This year, as in years before, I grabbed a couple extra cardboard fish banks for “One Great Hour of Sharing.” The girls are given our change to divide between their personal banks for saving and spending and for the fish bank to support ministries of the church. (Honestly, it is Ibby whom is doing the dividing between the six banks, as Karoline is too young.) During Lent, we talk about how the money in the fish bank will help people through the Presbyterian Hunger Program, Presbyterian Disaster Assistance, and Self-Development of People. We talk about how we, too, can be helpers to our near and distant neighbors. We talk about giving our best and not our cast-offs so that others will know they are valuable children of God, too. We will save those extra fish boxes for after Lent to continue the practice of setting aside our money that the girls can spend, save and share.

My grandmother, who is 96, learned generosity in her formative years, as with most in her generation. Though the cost of her medicine is more than her social security allotment and she was never a woman of significant means, she has always tithed and continues to do so. My hope is that what I do in word and deed with my girls will shape them into becoming generous, dedicated people who love God and love their neighbors. Claiming ordinary time like driving to daycare and engaging in consistent practices provide opportunities to talk about our response to God’s love with acts of generosity.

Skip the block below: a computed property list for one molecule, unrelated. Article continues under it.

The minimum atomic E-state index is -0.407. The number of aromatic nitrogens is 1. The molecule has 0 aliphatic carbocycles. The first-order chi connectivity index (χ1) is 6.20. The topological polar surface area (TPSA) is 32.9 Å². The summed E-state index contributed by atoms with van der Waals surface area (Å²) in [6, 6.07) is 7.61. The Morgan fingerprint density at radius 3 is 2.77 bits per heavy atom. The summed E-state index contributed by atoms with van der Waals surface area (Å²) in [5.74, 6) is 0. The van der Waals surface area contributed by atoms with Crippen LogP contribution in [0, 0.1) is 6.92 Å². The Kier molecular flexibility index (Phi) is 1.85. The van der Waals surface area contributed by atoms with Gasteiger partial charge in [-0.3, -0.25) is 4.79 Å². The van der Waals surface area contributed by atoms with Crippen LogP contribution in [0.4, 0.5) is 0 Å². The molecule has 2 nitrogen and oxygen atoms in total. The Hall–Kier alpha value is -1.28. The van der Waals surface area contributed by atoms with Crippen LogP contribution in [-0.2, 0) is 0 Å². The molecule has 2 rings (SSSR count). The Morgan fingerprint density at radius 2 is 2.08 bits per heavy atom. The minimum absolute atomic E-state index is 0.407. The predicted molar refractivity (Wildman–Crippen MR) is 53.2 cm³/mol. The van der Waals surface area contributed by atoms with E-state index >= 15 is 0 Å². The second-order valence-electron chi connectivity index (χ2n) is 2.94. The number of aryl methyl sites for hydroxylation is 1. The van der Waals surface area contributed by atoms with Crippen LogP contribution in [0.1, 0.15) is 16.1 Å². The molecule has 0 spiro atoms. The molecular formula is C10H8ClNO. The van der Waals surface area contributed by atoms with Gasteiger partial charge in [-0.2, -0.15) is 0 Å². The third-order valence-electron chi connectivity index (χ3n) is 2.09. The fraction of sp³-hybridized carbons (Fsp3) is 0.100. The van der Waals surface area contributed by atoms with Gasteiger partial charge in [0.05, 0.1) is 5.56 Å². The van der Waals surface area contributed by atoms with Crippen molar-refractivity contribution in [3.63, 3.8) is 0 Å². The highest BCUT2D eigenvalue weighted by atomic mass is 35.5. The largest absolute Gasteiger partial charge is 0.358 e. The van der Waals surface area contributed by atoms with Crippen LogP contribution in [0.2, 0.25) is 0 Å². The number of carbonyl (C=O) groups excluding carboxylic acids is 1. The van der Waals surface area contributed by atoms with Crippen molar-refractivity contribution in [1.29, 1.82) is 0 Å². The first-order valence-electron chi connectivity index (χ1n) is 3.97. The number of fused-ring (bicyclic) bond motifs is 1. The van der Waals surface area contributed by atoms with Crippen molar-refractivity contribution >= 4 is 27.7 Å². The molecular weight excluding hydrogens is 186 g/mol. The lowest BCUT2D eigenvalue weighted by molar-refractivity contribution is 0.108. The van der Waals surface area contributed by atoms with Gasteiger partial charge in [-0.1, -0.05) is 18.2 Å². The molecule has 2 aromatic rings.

I can’t even imagine the declarations and questions which are yet to come from these two girls. Many I won’t be able to answer and won’t dare give a canned response. I claim the privilege of sharing my faith and modeling generosity.

What are you doing that gives you joy and shares God’s generosity with others?

Rev. Ellie Johns-Kelley serves as the Ministry Relations Officer for the Northeast Region. She works with congregations to create a culture of generosity, offers seminars and workshops, develops gifts and fundraising plans for ministries, and provides coaching to finance, stewardship and endowment committees. Ellie comes to the Foundation after serving for three and a half years as Pastor of First Presbyterian Church in Warren, Pennsylvania. Previously, she was Director of the Summer Youth Institute and Admission Associate at Pittsburgh Theological Seminary.  She is co-moderator of the Presbytery of Lake Erie’s Administrative Committee and a member of the Trustees. She has served on the General Assembly Permanent Judicial Commission and has served the Synod of the Trinity as the Regional Representative for the Theological Education Fund, a member of the Campus Ministry Task Force and a member of the Synod’s Permanent Judicial Commission. While in Warren, Ellie served on the Forest and Warren Counties Children’s Roundtable. In addition, she was a Board member and treasurer for the Warren County Juvenile Probation Association. Ellie received a BS in Biology at Muskingum University and a Master of Divinity degree from Pittsburgh Theological Seminary. She resides in Pittsburgh with her husband, Eric.